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I currently have an installation bash script (INSTALL) and a bunch of files that are the program itself. I would like to pack the files and the script in one file, maybe tar (?) and make it executable so that when it is called INSTALL will run.

Any ideas of how I can do it? What's the common method, if there is one, to do to?

Thanks

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Package files (.rpm or .deb depending on distro) are a good way to do this. –  jam Sep 13 '12 at 11:11

3 Answers 3

up vote 3 down vote accepted

You can use a shar archive. shar archives are self-contained executable shell scripts that are self-unpacking, and you can execute whatever code you want after the script unpacks.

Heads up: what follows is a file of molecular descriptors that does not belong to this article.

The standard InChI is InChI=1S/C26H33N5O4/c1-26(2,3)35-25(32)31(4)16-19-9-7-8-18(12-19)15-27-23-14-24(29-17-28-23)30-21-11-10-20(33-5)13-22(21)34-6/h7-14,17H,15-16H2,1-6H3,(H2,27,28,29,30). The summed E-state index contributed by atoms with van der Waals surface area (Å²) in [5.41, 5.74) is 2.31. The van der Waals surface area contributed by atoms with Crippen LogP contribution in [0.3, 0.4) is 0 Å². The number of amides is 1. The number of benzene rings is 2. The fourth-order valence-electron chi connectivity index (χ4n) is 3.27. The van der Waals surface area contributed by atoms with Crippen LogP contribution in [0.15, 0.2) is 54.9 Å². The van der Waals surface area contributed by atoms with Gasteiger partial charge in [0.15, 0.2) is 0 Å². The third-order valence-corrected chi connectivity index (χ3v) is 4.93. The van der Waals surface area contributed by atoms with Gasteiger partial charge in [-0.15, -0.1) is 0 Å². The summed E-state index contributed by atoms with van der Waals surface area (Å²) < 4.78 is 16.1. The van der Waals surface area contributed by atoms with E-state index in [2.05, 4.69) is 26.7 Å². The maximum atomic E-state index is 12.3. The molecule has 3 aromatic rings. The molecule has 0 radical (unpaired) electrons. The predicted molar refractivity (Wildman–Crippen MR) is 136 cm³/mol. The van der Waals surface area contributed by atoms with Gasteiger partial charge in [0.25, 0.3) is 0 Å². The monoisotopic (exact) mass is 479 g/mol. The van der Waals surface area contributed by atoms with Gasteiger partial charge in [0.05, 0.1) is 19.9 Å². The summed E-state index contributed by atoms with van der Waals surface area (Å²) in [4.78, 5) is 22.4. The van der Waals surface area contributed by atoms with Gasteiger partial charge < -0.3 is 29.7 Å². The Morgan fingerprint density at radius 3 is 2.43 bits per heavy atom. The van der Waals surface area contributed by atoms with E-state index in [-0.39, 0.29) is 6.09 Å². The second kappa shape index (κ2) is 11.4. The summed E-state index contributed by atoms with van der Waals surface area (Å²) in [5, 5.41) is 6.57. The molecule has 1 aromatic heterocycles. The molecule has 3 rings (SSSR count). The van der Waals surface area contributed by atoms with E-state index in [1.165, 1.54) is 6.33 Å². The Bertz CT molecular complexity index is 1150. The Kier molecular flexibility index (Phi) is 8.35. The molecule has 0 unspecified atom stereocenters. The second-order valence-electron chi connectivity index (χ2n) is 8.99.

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You can package it to rpm.
Rpm packages allow you to use scripts before and after unpacking process.

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In the Linux world, the expectation is that programs come in the form of packages. The most common package formats are rpm (used by Red Hat, CentOS, Fedora, SuSE, …) and deb (used by Debian, Ubuntu, …). You'll often need to make separate versions of your package (linking to different libraries) for different releases of these distributions.

Compared with the Windows world (pre-Market), you have more work to do, because the programmer or distributor is expected to do the bulk of the work of tracking program dependencies. The end user experience is simpler: all package installation and subsequent maintenance (including tracking new versions, upgrading, uninstalling, etc.) is done through a single tool (APT on Debian/Ubuntu, Yum on Red Hat/Fedora, etc.). As a programmer, you can gain the benefit of standard tools to build packages, to track dependencies (no need to package libraries: the build tool will add the necessary dependencies). Many distributions provide a standard channel to install packages, such as PPAs for Ubuntu.

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